3G USB Dongle usage

James Cameron quozl at laptop.org
Tue Oct 9 19:29:47 EDT 2012

On Wed, Oct 10, 2012 at 04:19:18AM +0530, RJV wrote:
> James wrote:
> > This means the 3G USB wireless modem has not been switched out of
> > USB storage mode into modem mode.
> Cool! Makes sense now.
> > the USB mode switch utility might be used.
> How?

I don't know yet, because I'm waiting to see your response to Jerry
where he said "Can you plug in your 3G dongle, copy /var/log/messages
to a usbkey and post that please, need to see if your card is detected

> Please remember I am totally new to how Sugar and GNome work
> together. I will catch up but right now, what I need to know is
> > echo '0x16d8 0x6280' > /sys/bus/usb-serial/drivers/option1/new_id
> is it in the Sugar Terminal activity or in GNome ?

Let me de-emphasise this.

This was just an example for illustration, I don't know yet if this
will work for you, as I'm waiting to see your response to Jerry.

Taking your question as general, if you were testing this method, it
would be better to do it in the Sugar Terminal activity than in the
GNOME Terminal application, because you would next use the Sugar Frame
to check the result.  Having to switch from GNOME to Sugar would be
time consuming.

However, system commands entered into a shell would be effective from
either GNOME Terminal application or the Sugar Terminal activity, or
from other methods such as the text virtual console or an SSH session.

How Sugar and GNOME work together: Sugar and GNOME are desktop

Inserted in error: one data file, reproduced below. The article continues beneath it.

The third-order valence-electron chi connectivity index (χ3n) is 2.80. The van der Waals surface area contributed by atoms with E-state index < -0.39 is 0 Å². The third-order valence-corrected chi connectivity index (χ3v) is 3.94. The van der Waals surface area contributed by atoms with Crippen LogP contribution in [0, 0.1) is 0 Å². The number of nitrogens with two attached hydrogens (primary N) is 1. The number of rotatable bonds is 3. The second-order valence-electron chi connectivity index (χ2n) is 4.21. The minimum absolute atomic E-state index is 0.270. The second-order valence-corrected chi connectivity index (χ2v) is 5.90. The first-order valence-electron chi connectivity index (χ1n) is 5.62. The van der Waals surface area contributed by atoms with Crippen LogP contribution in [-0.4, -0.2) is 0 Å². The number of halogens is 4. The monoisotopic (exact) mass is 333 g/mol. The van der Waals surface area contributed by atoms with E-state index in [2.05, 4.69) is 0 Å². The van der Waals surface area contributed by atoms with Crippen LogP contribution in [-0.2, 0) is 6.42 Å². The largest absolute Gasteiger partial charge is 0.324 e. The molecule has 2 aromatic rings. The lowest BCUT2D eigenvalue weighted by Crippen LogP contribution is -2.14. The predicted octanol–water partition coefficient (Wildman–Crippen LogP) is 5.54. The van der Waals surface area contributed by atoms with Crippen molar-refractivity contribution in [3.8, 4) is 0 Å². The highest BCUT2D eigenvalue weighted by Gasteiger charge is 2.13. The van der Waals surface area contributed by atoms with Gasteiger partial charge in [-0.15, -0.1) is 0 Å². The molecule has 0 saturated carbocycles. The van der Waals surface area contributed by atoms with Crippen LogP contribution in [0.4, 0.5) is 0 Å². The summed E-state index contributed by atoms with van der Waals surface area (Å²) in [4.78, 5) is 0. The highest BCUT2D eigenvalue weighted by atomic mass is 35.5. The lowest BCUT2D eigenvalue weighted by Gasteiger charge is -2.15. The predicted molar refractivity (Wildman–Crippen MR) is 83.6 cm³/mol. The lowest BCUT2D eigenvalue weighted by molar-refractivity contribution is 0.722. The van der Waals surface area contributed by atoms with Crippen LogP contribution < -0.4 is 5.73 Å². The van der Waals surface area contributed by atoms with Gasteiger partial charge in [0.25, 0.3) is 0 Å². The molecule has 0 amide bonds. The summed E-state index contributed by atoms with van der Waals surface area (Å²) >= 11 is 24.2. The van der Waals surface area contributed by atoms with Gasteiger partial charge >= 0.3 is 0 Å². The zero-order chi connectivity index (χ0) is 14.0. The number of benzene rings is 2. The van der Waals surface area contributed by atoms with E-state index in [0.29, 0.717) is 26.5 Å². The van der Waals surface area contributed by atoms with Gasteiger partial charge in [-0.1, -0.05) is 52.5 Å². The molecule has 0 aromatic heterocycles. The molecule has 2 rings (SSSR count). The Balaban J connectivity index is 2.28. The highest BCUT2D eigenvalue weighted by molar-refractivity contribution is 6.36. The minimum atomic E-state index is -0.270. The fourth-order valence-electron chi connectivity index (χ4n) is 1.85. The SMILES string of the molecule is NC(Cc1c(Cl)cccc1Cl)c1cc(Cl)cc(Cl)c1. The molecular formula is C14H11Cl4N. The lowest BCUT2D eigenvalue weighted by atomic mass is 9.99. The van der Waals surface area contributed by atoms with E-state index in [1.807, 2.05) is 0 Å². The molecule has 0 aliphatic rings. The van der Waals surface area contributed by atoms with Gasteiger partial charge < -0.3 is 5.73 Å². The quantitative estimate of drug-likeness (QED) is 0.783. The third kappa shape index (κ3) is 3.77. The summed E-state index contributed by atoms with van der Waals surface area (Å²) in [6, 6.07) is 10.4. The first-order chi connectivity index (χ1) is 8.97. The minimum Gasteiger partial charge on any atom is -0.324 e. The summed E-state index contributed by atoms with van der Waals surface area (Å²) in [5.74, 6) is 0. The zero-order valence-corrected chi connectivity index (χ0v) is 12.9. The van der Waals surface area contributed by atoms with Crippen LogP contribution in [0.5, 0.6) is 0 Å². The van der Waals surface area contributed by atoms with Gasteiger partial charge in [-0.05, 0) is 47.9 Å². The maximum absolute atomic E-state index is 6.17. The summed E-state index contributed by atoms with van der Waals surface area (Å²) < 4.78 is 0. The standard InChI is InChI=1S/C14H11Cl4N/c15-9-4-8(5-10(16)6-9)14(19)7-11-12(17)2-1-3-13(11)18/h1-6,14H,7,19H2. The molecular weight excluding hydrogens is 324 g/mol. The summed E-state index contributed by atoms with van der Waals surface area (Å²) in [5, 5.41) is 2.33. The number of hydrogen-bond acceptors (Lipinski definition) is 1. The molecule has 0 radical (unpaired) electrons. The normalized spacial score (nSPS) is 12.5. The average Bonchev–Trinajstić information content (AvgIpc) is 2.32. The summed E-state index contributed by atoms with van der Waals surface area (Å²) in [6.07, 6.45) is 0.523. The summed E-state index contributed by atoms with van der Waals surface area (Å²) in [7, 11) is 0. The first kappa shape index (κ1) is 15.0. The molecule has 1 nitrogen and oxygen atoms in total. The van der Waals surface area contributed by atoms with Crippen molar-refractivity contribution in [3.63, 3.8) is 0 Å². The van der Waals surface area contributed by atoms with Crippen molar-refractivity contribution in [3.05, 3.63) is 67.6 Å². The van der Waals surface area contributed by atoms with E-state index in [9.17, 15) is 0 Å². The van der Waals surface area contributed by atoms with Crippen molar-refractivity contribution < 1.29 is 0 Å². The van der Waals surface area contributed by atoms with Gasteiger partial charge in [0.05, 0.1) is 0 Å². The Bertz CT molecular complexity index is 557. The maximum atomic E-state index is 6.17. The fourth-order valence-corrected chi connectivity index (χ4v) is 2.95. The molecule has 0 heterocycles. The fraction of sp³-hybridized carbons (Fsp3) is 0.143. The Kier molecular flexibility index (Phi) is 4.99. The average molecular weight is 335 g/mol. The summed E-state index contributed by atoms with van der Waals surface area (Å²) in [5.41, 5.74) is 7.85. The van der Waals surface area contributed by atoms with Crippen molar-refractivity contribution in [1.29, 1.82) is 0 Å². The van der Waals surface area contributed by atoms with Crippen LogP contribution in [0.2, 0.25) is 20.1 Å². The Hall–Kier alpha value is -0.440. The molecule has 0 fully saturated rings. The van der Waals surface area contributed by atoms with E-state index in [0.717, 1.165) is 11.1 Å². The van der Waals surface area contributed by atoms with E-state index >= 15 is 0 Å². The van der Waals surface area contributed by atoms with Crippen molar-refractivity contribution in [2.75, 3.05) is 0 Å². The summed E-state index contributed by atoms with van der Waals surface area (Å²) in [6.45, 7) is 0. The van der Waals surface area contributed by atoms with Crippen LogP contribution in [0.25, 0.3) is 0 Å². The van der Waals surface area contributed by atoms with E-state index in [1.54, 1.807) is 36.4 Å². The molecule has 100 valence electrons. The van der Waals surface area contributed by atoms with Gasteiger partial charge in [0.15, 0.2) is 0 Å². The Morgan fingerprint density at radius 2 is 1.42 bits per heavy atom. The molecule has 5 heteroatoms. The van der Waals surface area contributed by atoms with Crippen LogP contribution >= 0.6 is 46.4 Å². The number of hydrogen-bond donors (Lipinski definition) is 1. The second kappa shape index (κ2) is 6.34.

environments http://en.wikipedia.org/wiki/Desktop_environment and both
are built on top of Linux operating system and kernel.  GNOME also
provides a middle level that Sugar uses.  On the OLPC XO, you can
switch between GNOME and Sugar desktop environments.

> > add the product and vendor identifiers to the new_id sysfs file
> > for the device driver
> Is the sysfs file the same as sysconfig file ?(in the attached file
> at the beginning of this mail thread)

No, it is not the same.

The sysfs is a tree of files beneath the /sys name, and is explained
here: http://en.wikipedia.org/wiki/Sysfs

In this thread context, sysfs is a method of controlling device
drivers, in particular the device driver loaded when you connect the
3G USB modem.

On the other hand, the SysConfig file on the USB storage endpoint of
your 3G USB modem is a file provided by the manufacturer or wireless
service provider.  I can't tell you what it is for, sorry.

James Cameron

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